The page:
On this first Sunday of our journey of Lent, the sacred Scriptures focus on temptation and sin. In a lot of ways this is an easy topic to reflect on and preach about, because we’ve all sinned and we all know what it’s like to feel like sinners or to suffer on account of the sins of others.

In the first reading from the book of Genesis we heard the archetypal story about sin, of the “original sin” of our first parents. And what was their sin? God had given them the infinite dignity of being created in God’s own image and likeness, but it wasn’t good enough. They believed the serpent who told them that they should want more, that they could “be like gods” if they ate from the Tree in the middle of the garden. They were already like God! That’s how we were created. But their greed for more made them disobedient.

That’s the anatomy of all sin. We try to set ourselves up as gods instead of recognizing that only God is God. We reach out for what is forbidden—and even things we know will make us unhappy and miserable—because we decide in our hearts that we know better what we need than God does. We hurt each other because we take the judgment that belongs to God to ourselves, setting ourselves up as those who know best. And in all these sins, we only reap the same thing our first parents did: shame, misery, anxiety, and depression.

Driving a car provides a simple example of this pattern of our tendency to sin. When someone is ahead of us going slower than we are, we call him a pain—or worse. And if someone passes us going faster than we are, well, he’s a maniac. So the only correct way to drive, the only correct speed is exactly what we ourselves are doing. We are the measure of all things. We ourselves are the standard by which everything else is measured. That’s taking the role of God and appropriating it to ourselves, and that’s the root of sin.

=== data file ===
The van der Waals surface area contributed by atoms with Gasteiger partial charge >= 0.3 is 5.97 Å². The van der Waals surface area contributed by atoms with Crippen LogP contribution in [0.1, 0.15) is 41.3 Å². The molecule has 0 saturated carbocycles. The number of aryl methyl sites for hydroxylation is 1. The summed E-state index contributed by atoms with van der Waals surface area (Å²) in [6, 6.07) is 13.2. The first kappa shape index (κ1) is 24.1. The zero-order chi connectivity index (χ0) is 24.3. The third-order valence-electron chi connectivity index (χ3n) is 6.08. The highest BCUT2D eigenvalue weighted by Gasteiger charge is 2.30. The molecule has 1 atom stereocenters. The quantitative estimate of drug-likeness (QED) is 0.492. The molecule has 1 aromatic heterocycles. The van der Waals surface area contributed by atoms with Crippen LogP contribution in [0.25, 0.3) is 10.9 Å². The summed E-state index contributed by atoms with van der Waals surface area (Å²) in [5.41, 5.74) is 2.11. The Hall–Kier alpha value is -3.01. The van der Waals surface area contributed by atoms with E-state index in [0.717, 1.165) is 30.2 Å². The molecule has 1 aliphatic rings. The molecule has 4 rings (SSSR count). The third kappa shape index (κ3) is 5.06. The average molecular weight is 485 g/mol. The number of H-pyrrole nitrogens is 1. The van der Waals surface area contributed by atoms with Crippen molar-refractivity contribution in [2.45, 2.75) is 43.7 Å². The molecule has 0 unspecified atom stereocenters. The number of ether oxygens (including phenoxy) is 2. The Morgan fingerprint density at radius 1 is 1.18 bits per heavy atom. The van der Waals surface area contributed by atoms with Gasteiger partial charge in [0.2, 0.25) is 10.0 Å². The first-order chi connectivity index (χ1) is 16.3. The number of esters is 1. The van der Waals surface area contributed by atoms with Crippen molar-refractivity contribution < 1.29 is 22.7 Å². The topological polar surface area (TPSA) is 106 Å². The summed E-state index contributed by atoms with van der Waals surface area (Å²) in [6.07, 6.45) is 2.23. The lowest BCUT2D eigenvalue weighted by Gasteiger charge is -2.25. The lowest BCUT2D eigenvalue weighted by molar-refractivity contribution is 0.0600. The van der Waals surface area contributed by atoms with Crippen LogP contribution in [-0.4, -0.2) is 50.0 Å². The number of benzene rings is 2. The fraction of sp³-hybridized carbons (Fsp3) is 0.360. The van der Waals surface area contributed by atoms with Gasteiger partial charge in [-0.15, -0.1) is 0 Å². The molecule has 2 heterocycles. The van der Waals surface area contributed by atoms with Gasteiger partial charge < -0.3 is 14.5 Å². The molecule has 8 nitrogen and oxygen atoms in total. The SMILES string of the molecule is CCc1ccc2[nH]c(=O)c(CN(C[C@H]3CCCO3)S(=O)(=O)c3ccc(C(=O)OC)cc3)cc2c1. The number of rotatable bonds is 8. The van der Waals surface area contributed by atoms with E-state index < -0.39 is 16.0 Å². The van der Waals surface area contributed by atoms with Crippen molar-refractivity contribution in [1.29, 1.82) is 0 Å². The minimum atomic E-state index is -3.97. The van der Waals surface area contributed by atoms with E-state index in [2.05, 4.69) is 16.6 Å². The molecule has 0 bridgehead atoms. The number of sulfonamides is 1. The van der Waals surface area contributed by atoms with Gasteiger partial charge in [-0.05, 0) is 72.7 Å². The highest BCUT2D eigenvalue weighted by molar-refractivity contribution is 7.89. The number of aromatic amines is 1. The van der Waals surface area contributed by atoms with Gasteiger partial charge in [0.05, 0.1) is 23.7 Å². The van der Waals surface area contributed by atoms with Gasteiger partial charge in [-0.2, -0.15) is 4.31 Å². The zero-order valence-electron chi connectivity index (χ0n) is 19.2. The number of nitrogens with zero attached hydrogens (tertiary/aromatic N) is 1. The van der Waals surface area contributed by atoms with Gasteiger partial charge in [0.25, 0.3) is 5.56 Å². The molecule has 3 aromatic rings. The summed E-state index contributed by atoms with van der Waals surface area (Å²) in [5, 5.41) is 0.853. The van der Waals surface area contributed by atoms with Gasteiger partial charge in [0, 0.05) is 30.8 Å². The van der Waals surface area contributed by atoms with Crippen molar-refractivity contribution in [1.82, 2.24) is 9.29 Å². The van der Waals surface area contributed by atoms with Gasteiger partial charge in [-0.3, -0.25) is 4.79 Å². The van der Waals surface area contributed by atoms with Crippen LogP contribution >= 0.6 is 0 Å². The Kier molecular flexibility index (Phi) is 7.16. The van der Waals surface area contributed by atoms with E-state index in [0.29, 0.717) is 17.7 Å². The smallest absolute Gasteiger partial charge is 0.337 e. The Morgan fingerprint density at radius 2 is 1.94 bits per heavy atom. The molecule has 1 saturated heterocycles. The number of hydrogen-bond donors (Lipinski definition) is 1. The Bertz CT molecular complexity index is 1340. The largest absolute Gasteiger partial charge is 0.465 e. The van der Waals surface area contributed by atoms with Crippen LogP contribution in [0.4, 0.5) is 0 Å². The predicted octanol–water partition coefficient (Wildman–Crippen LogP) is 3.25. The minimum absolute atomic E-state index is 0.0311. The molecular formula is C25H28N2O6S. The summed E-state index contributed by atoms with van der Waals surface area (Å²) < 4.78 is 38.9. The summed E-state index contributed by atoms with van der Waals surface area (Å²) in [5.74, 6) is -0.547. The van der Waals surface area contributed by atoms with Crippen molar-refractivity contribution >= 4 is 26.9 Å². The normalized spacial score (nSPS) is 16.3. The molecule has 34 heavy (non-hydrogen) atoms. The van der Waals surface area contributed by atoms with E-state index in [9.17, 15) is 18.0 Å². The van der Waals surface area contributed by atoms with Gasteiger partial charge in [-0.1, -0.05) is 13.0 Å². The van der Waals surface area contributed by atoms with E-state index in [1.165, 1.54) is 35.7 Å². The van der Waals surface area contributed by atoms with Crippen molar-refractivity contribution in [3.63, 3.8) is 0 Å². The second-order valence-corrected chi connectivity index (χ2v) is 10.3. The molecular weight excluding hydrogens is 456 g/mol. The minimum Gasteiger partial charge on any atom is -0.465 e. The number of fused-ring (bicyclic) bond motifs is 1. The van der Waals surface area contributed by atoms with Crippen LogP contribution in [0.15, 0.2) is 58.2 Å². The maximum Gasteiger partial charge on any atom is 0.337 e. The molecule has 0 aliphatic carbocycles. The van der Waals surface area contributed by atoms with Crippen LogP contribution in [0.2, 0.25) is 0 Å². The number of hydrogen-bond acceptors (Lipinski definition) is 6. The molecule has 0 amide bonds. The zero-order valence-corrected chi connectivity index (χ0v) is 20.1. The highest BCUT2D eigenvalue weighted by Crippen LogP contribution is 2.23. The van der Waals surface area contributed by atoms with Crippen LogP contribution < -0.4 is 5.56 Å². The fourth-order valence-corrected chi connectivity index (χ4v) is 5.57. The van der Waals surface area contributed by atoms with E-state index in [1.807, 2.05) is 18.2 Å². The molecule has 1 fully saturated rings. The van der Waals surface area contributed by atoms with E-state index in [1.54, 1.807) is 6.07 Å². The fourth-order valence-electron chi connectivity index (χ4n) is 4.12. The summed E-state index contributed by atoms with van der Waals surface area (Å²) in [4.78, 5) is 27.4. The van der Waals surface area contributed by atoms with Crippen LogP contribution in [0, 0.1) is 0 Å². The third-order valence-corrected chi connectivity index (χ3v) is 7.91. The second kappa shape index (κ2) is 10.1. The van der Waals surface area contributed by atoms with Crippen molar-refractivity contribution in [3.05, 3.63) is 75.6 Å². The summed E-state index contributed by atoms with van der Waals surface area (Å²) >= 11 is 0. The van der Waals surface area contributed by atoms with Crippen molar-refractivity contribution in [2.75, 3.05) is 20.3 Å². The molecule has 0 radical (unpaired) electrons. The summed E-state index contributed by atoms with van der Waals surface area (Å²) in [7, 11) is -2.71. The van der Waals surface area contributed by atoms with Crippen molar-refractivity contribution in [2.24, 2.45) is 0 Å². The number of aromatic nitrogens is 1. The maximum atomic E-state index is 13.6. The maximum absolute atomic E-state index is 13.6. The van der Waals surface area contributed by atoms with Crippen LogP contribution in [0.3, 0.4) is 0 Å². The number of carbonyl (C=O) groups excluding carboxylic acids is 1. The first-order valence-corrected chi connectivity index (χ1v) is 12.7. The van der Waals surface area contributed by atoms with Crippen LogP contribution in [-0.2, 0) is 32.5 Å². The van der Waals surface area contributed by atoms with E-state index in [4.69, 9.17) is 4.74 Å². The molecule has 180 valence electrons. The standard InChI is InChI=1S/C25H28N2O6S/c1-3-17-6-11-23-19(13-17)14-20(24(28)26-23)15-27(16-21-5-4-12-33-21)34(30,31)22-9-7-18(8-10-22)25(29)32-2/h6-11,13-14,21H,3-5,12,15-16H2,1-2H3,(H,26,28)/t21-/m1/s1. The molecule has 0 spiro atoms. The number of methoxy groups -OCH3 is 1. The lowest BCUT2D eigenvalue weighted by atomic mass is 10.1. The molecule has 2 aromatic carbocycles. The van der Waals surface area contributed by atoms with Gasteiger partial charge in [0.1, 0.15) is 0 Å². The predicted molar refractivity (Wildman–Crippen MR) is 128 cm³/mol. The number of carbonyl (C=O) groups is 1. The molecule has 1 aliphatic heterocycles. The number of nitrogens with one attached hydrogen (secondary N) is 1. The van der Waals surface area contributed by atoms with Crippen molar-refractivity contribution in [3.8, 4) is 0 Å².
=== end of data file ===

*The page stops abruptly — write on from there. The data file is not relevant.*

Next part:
Sin has coursed through human history from our first parents down to us here today. From the little ways we hurt and betray each other with gossip and lies all the way up to the cycles of violence and hate that break out in wars and poverty and scar the whole history of the world, we are all plagued by sin. Because we do not trust and we try over and over to set ourselves up as little gods, we keep hurting ourselves, each other, and the world.

How can we be saved from this vicious cycle of sin? The good news is that God has applied, and is applying, the remedy. To us who are stuck in this sinful pattern of making little gods out of ourselves, God does the opposite—God makes himself one of us. In Jesus Christ the Almighty God becomes one with us and fights our tendency to sin on our behalf, from within our humanity, and thus creates a path out of the cycles of sin.

This is what’s going in the Lord’s temptations in the desert! Remember the Israelites in the desert on their journey after they were freed from Egypt? Remember how they complained to God and to Moses, continually demanding things and putting God to the test? Jesus, in these forty days he spends being tempted in the desert, is re-living the forty years the Israelites spent in the desert on their way to the Promised Land. But instead of failing the way the Israelites did and the way we too continue to fail, Jesus succeeds on our behalf. He defeats the temptations and remains faithful to God.

And Jesus’ faithfulness, his righteousness, and his victory over temptation and sin is freely available to all of us, as soon as we get sick and tired of being sick and tired with our sins. All we have is let his divine humanity enter into our humanity. And this is the meaning of our baptism into Christ, and our Holy Communion with his Body and Precious Blood.

This is the greatest of gifts. Jesus defeats sin on our behalf and heals the injury that our first parents brought into creation through their disobedience. But Jesus does more than just fix the situation. As Paul says, the “gift is not like the transgression.” The gift of salvation and freedom from sin in Jesus Christ goes far beyond just putting creation back together. It lifts all of creation into the divine life of God. And so, because of the work of God in Jesus Christ on our behalf, we are even more blessed than our first parents were before they sinned. We are not only created in the image and likeness of God as they were, but we are re-created according to the image of God’s only begotten Son.